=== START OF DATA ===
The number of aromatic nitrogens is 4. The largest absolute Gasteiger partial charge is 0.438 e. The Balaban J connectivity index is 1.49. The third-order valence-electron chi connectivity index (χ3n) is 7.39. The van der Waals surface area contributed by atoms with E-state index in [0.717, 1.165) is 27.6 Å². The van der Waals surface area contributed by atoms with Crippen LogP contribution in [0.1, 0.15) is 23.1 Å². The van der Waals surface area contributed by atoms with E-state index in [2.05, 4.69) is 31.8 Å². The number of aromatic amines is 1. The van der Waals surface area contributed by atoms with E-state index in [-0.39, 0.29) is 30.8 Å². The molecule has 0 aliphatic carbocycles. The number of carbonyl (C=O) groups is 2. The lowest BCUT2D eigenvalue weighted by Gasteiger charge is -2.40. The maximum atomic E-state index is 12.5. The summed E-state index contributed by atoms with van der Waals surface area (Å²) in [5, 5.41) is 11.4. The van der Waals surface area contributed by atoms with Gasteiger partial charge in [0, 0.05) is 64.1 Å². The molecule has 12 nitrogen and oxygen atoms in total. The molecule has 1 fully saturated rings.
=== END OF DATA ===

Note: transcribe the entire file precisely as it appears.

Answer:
The number of aromatic nitrogens is 4. The largest absolute Gasteiger partial charge is 0.438 e. The Balaban J connectivity index is 1.49. The third-order valence-electron chi connectivity index (χ3n) is 7.39. The van der Waals surface area contributed by atoms with E-state index in [0.717, 1.165) is 27.6 Å². The van der Waals surface area contributed by atoms with Crippen LogP contribution in [0.1, 0.15) is 23.1 Å². The van der Waals surface area contributed by atoms with E-state index in [2.05, 4.69) is 31.8 Å². The number of aromatic amines is 1. The van der Waals surface area contributed by atoms with E-state index in [-0.39, 0.29) is 30.8 Å². The molecule has 0 aliphatic carbocycles. The number of carbonyl (C=O) groups is 2. The lowest BCUT2D eigenvalue weighted by Gasteiger charge is -2.40. The maximum atomic E-state index is 12.5. The summed E-state index contributed by atoms with van der Waals surface area (Å²) in [5, 5.41) is 11.4. The van der Waals surface area contributed by atoms with Gasteiger partial charge in [0, 0.05) is 64.1 Å². The molecule has 12 nitrogen and oxygen atoms in total. The molecule has 1 fully saturated rings.